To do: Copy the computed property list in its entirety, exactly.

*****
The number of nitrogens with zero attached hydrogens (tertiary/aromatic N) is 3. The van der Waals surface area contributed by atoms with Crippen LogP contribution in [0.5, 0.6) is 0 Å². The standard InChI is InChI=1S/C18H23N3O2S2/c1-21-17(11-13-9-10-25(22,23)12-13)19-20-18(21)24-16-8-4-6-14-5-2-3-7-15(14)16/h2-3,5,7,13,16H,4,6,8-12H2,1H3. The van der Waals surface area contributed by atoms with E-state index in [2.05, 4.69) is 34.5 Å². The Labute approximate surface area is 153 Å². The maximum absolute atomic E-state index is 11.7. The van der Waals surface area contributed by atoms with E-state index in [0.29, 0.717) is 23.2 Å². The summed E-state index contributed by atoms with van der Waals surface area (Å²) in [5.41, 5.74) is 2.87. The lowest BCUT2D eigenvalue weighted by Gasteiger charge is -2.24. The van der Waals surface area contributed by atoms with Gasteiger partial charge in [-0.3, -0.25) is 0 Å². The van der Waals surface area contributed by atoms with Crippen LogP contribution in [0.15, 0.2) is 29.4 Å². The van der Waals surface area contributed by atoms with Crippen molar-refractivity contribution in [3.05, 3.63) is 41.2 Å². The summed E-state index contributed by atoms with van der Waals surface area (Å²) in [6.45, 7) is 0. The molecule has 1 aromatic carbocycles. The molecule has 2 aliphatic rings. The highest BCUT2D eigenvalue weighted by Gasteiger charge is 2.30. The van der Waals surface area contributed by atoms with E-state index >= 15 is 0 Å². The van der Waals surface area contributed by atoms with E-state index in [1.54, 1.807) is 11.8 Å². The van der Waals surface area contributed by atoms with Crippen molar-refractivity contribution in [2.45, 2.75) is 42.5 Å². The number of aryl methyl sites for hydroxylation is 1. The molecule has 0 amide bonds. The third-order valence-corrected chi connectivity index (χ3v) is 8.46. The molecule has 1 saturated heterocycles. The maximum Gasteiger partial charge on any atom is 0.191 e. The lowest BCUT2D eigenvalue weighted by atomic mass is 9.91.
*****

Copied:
The number of nitrogens with zero attached hydrogens (tertiary/aromatic N) is 3. The van der Waals surface area contributed by atoms with Crippen LogP contribution in [0.5, 0.6) is 0 Å². The standard InChI is InChI=1S/C18H23N3O2S2/c1-21-17(11-13-9-10-25(22,23)12-13)19-20-18(21)24-16-8-4-6-14-5-2-3-7-15(14)16/h2-3,5,7,13,16H,4,6,8-12H2,1H3. The van der Waals surface area contributed by atoms with E-state index in [2.05, 4.69) is 34.5 Å². The Labute approximate surface area is 153 Å². The maximum absolute atomic E-state index is 11.7. The van der Waals surface area contributed by atoms with E-state index in [0.29, 0.717) is 23.2 Å². The summed E-state index contributed by atoms with van der Waals surface area (Å²) in [5.41, 5.74) is 2.87. The lowest BCUT2D eigenvalue weighted by Gasteiger charge is -2.24. The van der Waals surface area contributed by atoms with Gasteiger partial charge in [-0.3, -0.25) is 0 Å². The van der Waals surface area contributed by atoms with Crippen LogP contribution in [0.15, 0.2) is 29.4 Å². The van der Waals surface area contributed by atoms with Crippen molar-refractivity contribution in [3.05, 3.63) is 41.2 Å². The summed E-state index contributed by atoms with van der Waals surface area (Å²) in [6.45, 7) is 0. The molecule has 1 aromatic carbocycles. The molecule has 2 aliphatic rings. The highest BCUT2D eigenvalue weighted by Gasteiger charge is 2.30. The van der Waals surface area contributed by atoms with E-state index >= 15 is 0 Å². The van der Waals surface area contributed by atoms with E-state index in [1.54, 1.807) is 11.8 Å². The van der Waals surface area contributed by atoms with Crippen molar-refractivity contribution in [2.45, 2.75) is 42.5 Å². The number of aryl methyl sites for hydroxylation is 1. The molecule has 0 amide bonds. The third-order valence-corrected chi connectivity index (χ3v) is 8.46. The molecule has 1 saturated heterocycles. The maximum Gasteiger partial charge on any atom is 0.191 e. The lowest BCUT2D eigenvalue weighted by atomic mass is 9.91.